Founded on the banks of the Hau River, Long Xuyen began as a trading post and has prospered into one of the Mekong Delta’s major cities today.
The land that is now Long Xuyen was among the last unexplored regions of southwestern Vietnam, according to research by academic Phan Văn Kiến. In 1789, in order to protect the area from raids by Siam and Chenla forces, the then-Nguyen Lord established a small outpost called Dong Xuyen.
The post grew into a small township by the era of Tu Duc Emperor (mid-19th century) with the local Dong Xuyen Market turning into a bustling commercial hub. When the French seized control of southern Vietnam, the market was renamed Long Xuyen.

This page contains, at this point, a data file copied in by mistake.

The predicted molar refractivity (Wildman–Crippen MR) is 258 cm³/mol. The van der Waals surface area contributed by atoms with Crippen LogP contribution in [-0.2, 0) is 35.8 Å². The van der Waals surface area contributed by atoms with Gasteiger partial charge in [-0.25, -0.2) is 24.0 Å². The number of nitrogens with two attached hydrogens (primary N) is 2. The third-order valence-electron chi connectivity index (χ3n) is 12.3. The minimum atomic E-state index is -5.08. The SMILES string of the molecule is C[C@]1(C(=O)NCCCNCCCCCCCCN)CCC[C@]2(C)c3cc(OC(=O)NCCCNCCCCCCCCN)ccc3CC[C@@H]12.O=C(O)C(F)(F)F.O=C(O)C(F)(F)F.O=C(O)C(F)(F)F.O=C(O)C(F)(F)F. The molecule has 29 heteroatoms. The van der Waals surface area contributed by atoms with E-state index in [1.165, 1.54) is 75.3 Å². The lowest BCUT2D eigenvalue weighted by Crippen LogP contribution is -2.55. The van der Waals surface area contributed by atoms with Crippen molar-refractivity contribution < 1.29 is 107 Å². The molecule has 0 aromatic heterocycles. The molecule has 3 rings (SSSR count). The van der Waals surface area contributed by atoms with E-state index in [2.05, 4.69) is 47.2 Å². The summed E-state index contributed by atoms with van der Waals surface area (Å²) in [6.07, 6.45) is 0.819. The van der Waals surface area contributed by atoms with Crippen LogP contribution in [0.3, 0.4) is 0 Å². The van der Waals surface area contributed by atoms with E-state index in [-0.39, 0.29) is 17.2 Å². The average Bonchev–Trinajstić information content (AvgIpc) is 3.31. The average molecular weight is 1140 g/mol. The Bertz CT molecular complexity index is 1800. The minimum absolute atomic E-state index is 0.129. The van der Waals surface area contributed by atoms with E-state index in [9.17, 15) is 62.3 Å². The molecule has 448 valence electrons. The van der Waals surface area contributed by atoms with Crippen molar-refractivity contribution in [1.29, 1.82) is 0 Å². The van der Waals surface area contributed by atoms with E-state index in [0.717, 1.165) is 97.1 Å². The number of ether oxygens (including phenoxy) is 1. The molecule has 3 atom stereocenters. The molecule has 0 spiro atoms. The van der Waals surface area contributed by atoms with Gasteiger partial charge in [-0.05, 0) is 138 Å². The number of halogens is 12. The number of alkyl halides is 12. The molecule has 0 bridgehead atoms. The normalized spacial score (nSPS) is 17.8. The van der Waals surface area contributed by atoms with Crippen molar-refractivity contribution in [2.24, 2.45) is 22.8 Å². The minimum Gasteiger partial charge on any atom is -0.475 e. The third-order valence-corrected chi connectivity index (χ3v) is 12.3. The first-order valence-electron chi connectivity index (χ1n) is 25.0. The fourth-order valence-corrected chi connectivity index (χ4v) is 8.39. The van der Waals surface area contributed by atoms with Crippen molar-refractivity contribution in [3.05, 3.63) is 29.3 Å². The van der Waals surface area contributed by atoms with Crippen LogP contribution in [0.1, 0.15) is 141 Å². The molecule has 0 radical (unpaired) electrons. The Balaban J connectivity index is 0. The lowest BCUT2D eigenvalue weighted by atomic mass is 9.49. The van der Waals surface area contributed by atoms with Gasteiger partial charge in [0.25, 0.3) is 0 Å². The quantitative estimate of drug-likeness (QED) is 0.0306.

In 1868, the French administration divided An Giang Province into five arrondissements (hạt tham biện in Vietnamese) — a French administrative unit similar to a district. One of them was named after the market, and the district later grew into the city we know today.
The black-and-white images in this collection were taken by an unnamed photographer commissioned by the French administration to document life in its then-territories.
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